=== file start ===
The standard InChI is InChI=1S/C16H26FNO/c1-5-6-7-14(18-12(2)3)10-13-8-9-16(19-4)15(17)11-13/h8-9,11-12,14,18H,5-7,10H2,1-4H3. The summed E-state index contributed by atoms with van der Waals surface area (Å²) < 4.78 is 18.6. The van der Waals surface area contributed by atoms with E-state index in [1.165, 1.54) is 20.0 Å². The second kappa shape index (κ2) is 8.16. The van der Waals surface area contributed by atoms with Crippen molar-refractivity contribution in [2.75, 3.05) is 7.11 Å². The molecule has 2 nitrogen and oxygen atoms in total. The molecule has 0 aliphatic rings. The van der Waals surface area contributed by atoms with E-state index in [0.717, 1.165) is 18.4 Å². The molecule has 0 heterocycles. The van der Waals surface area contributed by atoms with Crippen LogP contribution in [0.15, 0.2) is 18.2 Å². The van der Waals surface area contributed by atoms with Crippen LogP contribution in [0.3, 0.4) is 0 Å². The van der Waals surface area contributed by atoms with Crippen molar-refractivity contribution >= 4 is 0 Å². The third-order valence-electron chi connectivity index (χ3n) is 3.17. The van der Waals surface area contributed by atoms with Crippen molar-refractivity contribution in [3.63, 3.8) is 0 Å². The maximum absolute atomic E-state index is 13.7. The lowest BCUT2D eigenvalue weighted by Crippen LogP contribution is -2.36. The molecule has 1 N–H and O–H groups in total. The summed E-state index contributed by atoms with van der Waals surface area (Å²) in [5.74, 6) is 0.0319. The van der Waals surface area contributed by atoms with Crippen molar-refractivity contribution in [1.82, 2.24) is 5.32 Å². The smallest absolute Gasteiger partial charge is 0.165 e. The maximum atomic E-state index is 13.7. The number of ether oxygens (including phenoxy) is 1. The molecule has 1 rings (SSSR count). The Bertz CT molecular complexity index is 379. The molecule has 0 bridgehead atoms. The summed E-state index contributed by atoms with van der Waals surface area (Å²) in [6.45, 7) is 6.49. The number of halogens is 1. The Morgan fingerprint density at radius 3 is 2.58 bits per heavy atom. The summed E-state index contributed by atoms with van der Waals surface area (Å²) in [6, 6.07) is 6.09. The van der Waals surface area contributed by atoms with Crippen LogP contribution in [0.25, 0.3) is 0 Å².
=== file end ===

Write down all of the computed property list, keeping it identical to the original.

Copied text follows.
The standard InChI is InChI=1S/C16H26FNO/c1-5-6-7-14(18-12(2)3)10-13-8-9-16(19-4)15(17)11-13/h8-9,11-12,14,18H,5-7,10H2,1-4H3. The summed E-state index contributed by atoms with van der Waals surface area (Å²) < 4.78 is 18.6. The van der Waals surface area contributed by atoms with E-state index in [1.165, 1.54) is 20.0 Å². The second kappa shape index (κ2) is 8.16. The van der Waals surface area contributed by atoms with Crippen molar-refractivity contribution in [2.75, 3.05) is 7.11 Å². The molecule has 2 nitrogen and oxygen atoms in total. The molecule has 0 aliphatic rings. The van der Waals surface area contributed by atoms with E-state index in [0.717, 1.165) is 18.4 Å². The molecule has 0 heterocycles. The van der Waals surface area contributed by atoms with Crippen LogP contribution in [0.15, 0.2) is 18.2 Å². The van der Waals surface area contributed by atoms with Crippen LogP contribution in [0.3, 0.4) is 0 Å². The van der Waals surface area contributed by atoms with Crippen molar-refractivity contribution >= 4 is 0 Å². The third-order valence-electron chi connectivity index (χ3n) is 3.17. The van der Waals surface area contributed by atoms with Crippen molar-refractivity contribution in [3.63, 3.8) is 0 Å². The maximum absolute atomic E-state index is 13.7. The lowest BCUT2D eigenvalue weighted by Crippen LogP contribution is -2.36. The molecule has 1 N–H and O–H groups in total. The summed E-state index contributed by atoms with van der Waals surface area (Å²) in [5.74, 6) is 0.0319. The van der Waals surface area contributed by atoms with Crippen molar-refractivity contribution in [1.82, 2.24) is 5.32 Å². The smallest absolute Gasteiger partial charge is 0.165 e. The maximum atomic E-state index is 13.7. The number of ether oxygens (including phenoxy) is 1. The molecule has 1 rings (SSSR count). The Bertz CT molecular complexity index is 379. The molecule has 0 bridgehead atoms. The summed E-state index contributed by atoms with van der Waals surface area (Å²) in [6.45, 7) is 6.49. The number of halogens is 1. The Morgan fingerprint density at radius 3 is 2.58 bits per heavy atom. The summed E-state index contributed by atoms with van der Waals surface area (Å²) in [6, 6.07) is 6.09. The van der Waals surface area contributed by atoms with Crippen LogP contribution in [0.25, 0.3) is 0 Å².